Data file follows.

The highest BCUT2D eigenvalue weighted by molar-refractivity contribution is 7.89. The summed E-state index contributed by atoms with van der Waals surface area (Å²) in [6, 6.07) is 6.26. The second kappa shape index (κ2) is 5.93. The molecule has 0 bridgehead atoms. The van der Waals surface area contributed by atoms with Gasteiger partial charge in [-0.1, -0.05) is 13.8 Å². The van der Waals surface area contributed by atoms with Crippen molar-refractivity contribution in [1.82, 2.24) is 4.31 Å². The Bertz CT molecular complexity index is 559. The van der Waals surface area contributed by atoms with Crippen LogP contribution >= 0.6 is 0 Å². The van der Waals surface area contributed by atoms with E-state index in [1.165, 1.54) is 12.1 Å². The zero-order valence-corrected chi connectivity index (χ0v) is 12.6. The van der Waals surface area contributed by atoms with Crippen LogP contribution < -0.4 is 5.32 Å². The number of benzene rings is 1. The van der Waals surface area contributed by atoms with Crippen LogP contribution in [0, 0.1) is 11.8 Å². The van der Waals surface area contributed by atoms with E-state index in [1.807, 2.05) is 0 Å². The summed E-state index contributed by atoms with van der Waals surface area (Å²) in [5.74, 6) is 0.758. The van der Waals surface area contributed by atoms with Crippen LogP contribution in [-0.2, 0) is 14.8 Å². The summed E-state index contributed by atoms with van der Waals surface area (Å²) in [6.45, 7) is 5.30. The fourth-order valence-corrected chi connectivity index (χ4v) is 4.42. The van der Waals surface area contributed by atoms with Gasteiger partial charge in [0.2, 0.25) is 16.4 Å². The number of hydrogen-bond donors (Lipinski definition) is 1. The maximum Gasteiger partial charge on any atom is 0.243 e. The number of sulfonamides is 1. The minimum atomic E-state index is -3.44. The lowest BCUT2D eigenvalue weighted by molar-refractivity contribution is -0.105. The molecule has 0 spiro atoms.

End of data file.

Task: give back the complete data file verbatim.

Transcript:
The highest BCUT2D eigenvalue weighted by molar-refractivity contribution is 7.89. The summed E-state index contributed by atoms with van der Waals surface area (Å²) in [6, 6.07) is 6.26. The second kappa shape index (κ2) is 5.93. The molecule has 0 bridgehead atoms. The van der Waals surface area contributed by atoms with Gasteiger partial charge in [-0.1, -0.05) is 13.8 Å². The van der Waals surface area contributed by atoms with Crippen molar-refractivity contribution in [1.82, 2.24) is 4.31 Å². The Bertz CT molecular complexity index is 559. The van der Waals surface area contributed by atoms with Crippen LogP contribution >= 0.6 is 0 Å². The van der Waals surface area contributed by atoms with E-state index in [1.165, 1.54) is 12.1 Å². The zero-order valence-corrected chi connectivity index (χ0v) is 12.6. The van der Waals surface area contributed by atoms with Crippen LogP contribution < -0.4 is 5.32 Å². The number of benzene rings is 1. The van der Waals surface area contributed by atoms with Crippen LogP contribution in [0, 0.1) is 11.8 Å². The van der Waals surface area contributed by atoms with E-state index in [1.807, 2.05) is 0 Å². The summed E-state index contributed by atoms with van der Waals surface area (Å²) in [5.74, 6) is 0.758. The van der Waals surface area contributed by atoms with Crippen LogP contribution in [-0.2, 0) is 14.8 Å². The summed E-state index contributed by atoms with van der Waals surface area (Å²) in [6.45, 7) is 5.30. The fourth-order valence-corrected chi connectivity index (χ4v) is 4.42. The van der Waals surface area contributed by atoms with Gasteiger partial charge in [0.2, 0.25) is 16.4 Å². The number of hydrogen-bond donors (Lipinski definition) is 1. The maximum Gasteiger partial charge on any atom is 0.243 e. The number of sulfonamides is 1. The minimum atomic E-state index is -3.44. The lowest BCUT2D eigenvalue weighted by molar-refractivity contribution is -0.105. The molecule has 0 spiro atoms.